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Nina In New York: New Nutrition Facts For The Modern Overeater

Two new Nutrition Facts labels offered by the FDA in its proposal. (credit: CBS 2/FDA)

Two new Nutrition Facts labels offered by the FDA in its proposal. (credit: CBS 2/FDA)

A lighthearted look at news, events, culture and everyday life in New York. The opinions expressed are solely those of the writer.
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By Nina Pajak

Like so many health-conscious, tormented yo-yo dieters, I am obsessed with nutrition labels. At times in my life, I’ve been able to rattle off the stats on various foods without even looking. I’ve been so well-versed that I could also accurately estimate the facts for foods whose labels I hadn’t committed to memory. These abilities directly correspond to my skinny periods. There have also been bouts during which I’m practically allergic to looking at labels. They make me feel terrible. They make me feel uncomfortable feelings like guilt and shame when all I want to do is eat an entire giant bag of Easter jellybeans and pretend it’s fine because the bag says they’re naturally fat free or some bag nearby in the candy aisle said that or something. Whatever! Jellybeans and I need to be alone. Naturally, those are the moments when I am mostly wearing my “fat clothes.”

What I’m saying is, they work. Knowing—and understanding—the fat and calorie content of what you put in your mouth generally keeps you from eating copious amounts of terribly unhealthy food. Generally. But they’re far from perfect. How many times have you picked up a box of pasta and actually eaten a serving size? Do you even know what a “serving” of pasta looks like? It looks like the amount that falls out of the strainer and into the drain. It’s the amuse bouche that comes before the appetizer. Do not make me laugh with your puny teacup full of noodles. So I ignore the label, portion out the amount I want, and pretend it’s roughly a serving. The tangled web I weave is made of spaghetti.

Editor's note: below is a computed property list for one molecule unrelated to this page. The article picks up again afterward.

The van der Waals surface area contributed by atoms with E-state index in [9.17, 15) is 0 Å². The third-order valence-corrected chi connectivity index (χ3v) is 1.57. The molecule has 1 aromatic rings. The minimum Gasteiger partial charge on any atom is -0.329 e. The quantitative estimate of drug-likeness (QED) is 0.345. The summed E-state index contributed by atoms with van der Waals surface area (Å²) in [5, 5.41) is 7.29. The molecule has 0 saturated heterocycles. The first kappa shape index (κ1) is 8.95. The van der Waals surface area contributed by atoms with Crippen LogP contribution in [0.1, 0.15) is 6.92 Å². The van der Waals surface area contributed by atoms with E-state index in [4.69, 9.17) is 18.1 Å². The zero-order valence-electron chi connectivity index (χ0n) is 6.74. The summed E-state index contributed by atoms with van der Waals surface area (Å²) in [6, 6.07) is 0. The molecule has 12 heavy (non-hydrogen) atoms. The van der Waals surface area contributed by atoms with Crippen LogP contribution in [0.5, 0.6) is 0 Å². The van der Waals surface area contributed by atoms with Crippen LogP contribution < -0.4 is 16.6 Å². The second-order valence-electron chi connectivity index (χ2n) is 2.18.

Now, the FDA is working on a revamp of the old nutrition label that will address the modern-day portion size. Instead of providing information based on smaller portions that our trim little forebears from the 1970s  and ’80s consumed, the new label will reflect current American eating habits with an eye towards keeping us more honest. As the FDA points out, instead of eating half a carton of Ben & Jerry’s and thinking you’ve eaten a 200-calorie serving, you’ll see that what you’ve just eaten double that and be forced to confront your gluttonous, delicious deeds.

Similarly, no more guzzling an entire large bottle of soda and disregarding the fact that there are actually two-and-a-half servings therein. Now, more packages will be considered single-serving, because that’s how we do. And packages that hold between two and four servings will feature a double column which displays nutrition information for both the serving size and for the entire package. Basically, unless you are the type to eat eight servings of something in one sitting, you’ll never have to do any quick calculations in your head to figure out what you’ve just eaten. And by doing quick calculations, I mean pretending to sit and do math before giving up and calling it close enough.

As much as I’d prefer to remain in blissful ignorance with my giant box of Triscuits and tub of hummus, I look forward to these updates. Our country has a big problem, literally. The sooner we all get more realistic, the better. Of course, the people who have never read a nutrition label in their lives will continue to do so, and I wish them luck and good health and a family history that staves off Type II Diabetes for as long as possible. But for the rest of us, this new system will help to keep us honest and genuinely informed. Sure, the shame spiral will go deeper, and I’m going to have to do some serious soul searching every time I’m faced with a frozen pizza, but they’re being cruel to be kind. It’s tough love, and I’m ready for it. Bring on a healthy dose of reality. Then double it, and tell me how much I just ate.

Nina Pajak is a writer living with her husband, daughter and dog in Queens. Connect with Nina on Twitter!